In the wake of the coronavirus pandemic streaming services have become a lifeline for many. Shows such as “Tiger King” have become overnight successes. However, with tens of thousands of retail workers in Omaha furloughed, money is also a growing concern. Many streaming services, such as Netflix and Hulu, are still billing users for their service, and many TV stations have suspended production of current shows. Due to COVID-19, however, many streaming services and networks have released programming for free.
One of the most notable is HBO. On April 3, the premium cable service released over 500 hours of programming, including classics like “The Sopranos” and “The Wire” and recent hits such as “Barry,” available for free. (Although some recent shows like “Game of Thrones” and “Westworld” are not included.) All you need to do is download the HBO Go app and set up an account. You will not receive a monthly bill for the remainder of the quarantine.
Also available is Kanopy – a streaming service free through your university or library. Kanopy has many recent indie films and documentaries, including my favorite film of last year “Midsommar,” among many others. First, Google search “Kanopy.” When you are redirected to the main website either create an account or log in using Facebook. When it asks for library or university select “Criss Library” – not “University of Nebraska at Omaha” – and after that you’re good to go.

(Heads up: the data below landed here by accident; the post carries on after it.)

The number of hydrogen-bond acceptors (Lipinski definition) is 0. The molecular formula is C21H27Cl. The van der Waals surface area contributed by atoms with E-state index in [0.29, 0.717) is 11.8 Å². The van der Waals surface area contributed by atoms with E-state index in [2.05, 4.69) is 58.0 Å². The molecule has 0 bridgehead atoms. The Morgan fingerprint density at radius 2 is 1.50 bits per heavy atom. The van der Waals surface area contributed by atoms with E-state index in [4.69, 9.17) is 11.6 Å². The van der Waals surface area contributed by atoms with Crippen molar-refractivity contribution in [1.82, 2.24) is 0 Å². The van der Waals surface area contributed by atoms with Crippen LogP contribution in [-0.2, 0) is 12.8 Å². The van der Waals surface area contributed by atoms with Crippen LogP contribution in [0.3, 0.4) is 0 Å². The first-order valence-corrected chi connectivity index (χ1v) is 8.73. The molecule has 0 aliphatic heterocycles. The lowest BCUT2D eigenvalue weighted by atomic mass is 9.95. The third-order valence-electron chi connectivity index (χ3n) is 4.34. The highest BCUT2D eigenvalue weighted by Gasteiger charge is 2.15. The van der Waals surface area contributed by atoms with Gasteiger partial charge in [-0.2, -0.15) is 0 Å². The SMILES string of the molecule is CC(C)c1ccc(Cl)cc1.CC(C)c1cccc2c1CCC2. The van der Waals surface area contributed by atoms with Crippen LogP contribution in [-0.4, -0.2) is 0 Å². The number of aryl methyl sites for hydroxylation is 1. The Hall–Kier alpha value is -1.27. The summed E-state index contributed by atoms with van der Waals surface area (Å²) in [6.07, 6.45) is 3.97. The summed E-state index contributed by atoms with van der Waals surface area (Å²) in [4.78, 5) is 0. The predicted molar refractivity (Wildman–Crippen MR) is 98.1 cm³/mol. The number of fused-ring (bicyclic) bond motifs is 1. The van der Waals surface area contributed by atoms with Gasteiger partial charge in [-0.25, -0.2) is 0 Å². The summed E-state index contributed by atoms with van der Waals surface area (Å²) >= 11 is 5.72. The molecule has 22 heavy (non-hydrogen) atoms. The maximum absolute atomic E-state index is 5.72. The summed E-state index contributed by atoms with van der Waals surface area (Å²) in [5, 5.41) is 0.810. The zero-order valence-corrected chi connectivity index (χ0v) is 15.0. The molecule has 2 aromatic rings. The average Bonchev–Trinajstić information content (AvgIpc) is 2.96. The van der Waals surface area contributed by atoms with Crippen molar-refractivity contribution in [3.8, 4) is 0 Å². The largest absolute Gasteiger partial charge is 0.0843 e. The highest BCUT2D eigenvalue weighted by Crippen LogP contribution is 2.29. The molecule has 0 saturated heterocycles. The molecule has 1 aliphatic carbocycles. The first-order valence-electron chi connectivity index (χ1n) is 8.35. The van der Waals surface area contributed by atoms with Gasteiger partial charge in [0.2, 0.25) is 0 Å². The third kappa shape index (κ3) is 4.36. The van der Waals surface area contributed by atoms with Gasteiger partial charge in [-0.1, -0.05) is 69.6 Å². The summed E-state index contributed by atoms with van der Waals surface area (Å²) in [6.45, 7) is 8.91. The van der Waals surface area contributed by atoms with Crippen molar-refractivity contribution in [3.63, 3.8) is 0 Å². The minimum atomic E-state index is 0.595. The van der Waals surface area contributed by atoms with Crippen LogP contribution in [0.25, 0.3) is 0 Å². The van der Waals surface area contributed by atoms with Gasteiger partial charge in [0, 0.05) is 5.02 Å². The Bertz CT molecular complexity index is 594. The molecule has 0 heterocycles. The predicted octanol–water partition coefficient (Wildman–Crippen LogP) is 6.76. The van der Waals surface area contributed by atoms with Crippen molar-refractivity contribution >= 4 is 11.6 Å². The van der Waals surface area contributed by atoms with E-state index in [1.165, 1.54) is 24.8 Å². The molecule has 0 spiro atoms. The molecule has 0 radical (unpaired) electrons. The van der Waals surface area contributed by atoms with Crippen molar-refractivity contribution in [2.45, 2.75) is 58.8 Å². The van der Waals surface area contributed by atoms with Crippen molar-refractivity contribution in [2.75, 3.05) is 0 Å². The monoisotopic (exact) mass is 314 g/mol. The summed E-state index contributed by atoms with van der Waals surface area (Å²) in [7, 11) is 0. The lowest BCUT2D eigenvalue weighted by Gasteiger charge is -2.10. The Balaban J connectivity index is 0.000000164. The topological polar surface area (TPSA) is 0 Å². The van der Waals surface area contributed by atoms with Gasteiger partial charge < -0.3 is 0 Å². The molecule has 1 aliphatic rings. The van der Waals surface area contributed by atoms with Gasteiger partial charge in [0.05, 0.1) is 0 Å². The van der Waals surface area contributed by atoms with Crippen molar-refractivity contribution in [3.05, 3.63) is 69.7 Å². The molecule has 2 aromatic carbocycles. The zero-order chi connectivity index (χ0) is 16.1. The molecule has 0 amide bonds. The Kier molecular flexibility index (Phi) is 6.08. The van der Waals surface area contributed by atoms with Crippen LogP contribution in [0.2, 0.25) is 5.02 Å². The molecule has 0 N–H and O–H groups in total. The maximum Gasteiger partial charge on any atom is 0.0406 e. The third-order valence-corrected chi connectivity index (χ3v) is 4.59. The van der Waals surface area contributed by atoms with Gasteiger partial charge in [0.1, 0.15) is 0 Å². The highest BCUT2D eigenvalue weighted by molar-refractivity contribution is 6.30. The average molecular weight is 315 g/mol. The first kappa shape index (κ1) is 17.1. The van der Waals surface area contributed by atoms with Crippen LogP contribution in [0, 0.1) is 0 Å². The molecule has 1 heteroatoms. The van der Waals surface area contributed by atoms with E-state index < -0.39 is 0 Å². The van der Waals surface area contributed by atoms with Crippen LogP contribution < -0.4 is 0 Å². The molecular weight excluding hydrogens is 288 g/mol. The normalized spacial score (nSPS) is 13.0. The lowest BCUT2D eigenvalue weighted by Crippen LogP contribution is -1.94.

Also noteworthy is IMDB, which has its own streaming service also available for free. After the imposition of the COVID-19 quarantine, IMDB released all five seasons of recent hit “Schitt’s Creek” available for free. Series like “Columbo” and “Friday Night Lights” are also available, along with films like “Blade Runner 2049,” “True Romance” and “Airplane.”
Also easy to access is Pluto TV. Pluto TV is structured to offer a more conventional television experience, with various channels playing scheduled programming. There is an “On Demand” option with a long list of titles available to stream for free. Most notable among their library are the classic James Bond movies. This is all available to watch without an account, but you can sign up for an account with relative ease, and an account will allow you to customize your own channel with programming of your choice.
Movies that were in theaters before the coronavirus outbreak are now available for purchase on services like Amazon, but it might be worth waiting until later in the summer. Available right now are the major spring releases. And while there are gems available, (“The Invisible Man” and “Emma” to name a few), major releases such as “No Time to Die” have been delayed to November and other blockbusters such as “Mulan,” “A Quiet Place Part II” and “Black Widow” are sitting on the backburner awaiting a new release date.
These are all available on top of Netflix, Hulu and Amazon Prime, which have all extended their free trials from seven days to 30. Cutting costs, if needed, doesn’t have to deprive you of all entertainment.